Village life in 19th century rural South Bohemia
The Czech Room
This exhibition outlines the main impacts on 19th century village life. The first outline is about the Czech lands as part of the Hapsburg Empire, to which they belonged since the 16th century.
Left: the Czech lands inside the Austro-Hungarian Empire of 1848
Right: hands-on: visitors testing the displayed prams and toy prams
The period 1848 - 1918 was a time of great changes. Great social unrest and uprisings forced the Hapsburgs in 1848 to abolish feudalism and serfdom. This granted more freedom and liberal rights to the peasants. Ultimately, this would lead to the declaration of an independent Czechoslovak state in 1918.
The second outline is about the Church as place of meeting and of being registered and recognized as individual; this is where the earliest registration of birth, marriage and deaths took place. After 1848, this role was taken over by the newly established District Offices. The military also played an important role. In those turbelent times, the Austro-Hungarian Empire had a draft which took village boys into the army for over 10 years!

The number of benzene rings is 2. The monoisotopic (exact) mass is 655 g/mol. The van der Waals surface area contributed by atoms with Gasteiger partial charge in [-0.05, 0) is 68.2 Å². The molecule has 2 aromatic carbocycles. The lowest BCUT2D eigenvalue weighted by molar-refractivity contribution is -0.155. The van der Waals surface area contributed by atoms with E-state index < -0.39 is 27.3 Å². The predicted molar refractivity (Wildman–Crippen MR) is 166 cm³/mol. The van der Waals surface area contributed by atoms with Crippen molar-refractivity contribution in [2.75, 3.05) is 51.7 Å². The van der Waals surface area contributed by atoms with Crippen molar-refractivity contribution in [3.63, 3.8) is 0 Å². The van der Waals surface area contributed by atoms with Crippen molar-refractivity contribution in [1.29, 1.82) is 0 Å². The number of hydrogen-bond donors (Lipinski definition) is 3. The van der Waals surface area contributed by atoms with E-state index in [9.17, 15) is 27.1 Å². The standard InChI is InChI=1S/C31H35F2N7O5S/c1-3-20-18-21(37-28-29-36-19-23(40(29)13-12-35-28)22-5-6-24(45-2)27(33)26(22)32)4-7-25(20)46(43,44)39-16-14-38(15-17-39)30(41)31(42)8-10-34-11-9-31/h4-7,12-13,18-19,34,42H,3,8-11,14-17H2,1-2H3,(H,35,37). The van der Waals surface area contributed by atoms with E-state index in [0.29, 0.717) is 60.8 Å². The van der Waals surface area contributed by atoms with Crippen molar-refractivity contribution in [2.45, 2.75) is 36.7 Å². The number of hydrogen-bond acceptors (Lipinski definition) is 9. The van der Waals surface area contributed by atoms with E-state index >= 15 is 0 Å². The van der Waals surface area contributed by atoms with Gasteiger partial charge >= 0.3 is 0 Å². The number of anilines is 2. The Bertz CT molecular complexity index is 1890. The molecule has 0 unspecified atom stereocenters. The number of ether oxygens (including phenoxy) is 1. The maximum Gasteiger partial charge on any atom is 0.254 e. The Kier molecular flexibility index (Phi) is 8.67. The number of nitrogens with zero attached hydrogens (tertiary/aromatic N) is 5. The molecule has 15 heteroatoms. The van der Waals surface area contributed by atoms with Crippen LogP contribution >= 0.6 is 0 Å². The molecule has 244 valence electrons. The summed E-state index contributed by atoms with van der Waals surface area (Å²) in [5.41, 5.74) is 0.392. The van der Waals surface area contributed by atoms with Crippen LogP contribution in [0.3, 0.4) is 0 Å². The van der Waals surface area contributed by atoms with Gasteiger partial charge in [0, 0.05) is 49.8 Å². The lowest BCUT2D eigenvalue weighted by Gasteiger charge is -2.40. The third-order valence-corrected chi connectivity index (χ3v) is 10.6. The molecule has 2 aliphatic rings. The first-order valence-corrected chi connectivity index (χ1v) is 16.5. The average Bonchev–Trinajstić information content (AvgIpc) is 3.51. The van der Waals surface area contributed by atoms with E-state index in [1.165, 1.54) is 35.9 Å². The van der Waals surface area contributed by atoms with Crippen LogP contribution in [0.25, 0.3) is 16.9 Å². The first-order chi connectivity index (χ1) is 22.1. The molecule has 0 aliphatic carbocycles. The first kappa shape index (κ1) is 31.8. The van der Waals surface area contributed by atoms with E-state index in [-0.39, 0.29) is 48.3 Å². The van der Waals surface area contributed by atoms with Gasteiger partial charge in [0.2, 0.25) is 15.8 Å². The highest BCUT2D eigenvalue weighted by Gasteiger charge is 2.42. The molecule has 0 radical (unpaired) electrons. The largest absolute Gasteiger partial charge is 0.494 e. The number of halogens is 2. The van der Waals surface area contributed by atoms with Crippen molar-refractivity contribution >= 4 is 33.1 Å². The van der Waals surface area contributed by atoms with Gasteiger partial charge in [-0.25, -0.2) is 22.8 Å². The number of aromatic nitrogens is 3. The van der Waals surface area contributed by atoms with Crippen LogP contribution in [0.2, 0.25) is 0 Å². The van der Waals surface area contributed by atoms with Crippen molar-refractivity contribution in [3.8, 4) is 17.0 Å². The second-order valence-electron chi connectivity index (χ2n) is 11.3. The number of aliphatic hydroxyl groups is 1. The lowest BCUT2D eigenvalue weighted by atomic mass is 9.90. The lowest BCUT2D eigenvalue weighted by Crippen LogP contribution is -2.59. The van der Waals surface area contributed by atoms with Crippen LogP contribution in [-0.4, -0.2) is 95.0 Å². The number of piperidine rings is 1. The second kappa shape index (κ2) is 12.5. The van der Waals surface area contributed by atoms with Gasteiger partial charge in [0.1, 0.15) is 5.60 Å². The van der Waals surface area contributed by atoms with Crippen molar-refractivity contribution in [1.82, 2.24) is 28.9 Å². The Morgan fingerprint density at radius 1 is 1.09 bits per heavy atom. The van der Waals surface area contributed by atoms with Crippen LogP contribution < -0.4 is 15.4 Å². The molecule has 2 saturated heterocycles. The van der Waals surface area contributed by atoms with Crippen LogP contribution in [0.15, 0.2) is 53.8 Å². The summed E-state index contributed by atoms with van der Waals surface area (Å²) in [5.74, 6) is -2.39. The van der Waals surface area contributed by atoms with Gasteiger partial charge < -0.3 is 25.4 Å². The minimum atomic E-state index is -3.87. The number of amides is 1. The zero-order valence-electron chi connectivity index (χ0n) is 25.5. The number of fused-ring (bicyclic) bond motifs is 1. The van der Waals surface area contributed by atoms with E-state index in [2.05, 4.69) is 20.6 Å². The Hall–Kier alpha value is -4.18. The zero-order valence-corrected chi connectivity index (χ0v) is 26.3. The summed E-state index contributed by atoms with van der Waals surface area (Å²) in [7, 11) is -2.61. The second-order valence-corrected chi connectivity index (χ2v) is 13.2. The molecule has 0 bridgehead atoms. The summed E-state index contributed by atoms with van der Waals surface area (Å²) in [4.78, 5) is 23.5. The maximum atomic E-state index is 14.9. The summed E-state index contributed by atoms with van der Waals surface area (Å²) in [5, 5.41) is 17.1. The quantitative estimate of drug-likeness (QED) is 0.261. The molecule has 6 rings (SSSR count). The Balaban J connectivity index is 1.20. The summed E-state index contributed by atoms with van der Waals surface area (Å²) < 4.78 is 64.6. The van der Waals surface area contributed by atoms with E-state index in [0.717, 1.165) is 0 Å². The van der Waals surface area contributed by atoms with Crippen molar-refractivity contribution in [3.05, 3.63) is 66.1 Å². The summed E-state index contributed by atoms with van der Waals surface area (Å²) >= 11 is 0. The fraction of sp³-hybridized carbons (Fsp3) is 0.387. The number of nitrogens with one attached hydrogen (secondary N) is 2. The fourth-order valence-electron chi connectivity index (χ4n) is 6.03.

Initially, schooling peasants was not important for Empire and Church; ignorance worked better. Late 1700s schools finally became better and obligatory. In 1872, the parish school had 239 children, with only one teacher and one assistant. Time for the Kojakovice people to ask for their own school. After checking if the famrs produced enough food to sustain the teacher, the school was approved. In the 1970s, the school was closed by lack of children in the village.
Children like to try out the original benches and make some drawings, numerous of them being displayed along the walls of the former class room. Adults often sit down and memorize about their youth sitting in just such benches and using the same books, although not the slates.
The next outline focusses on the actual farming and on staying alive and in business in increasingly difficult times. Many farming utensils show what was used in daily life. Family trees, marriage contracts, and last wills show how the farm was pasted on to next generations.
Our museum is not only allow touching and manipulating artifacts, we also try to give life explanations about rural life to visitors as standard part of our services.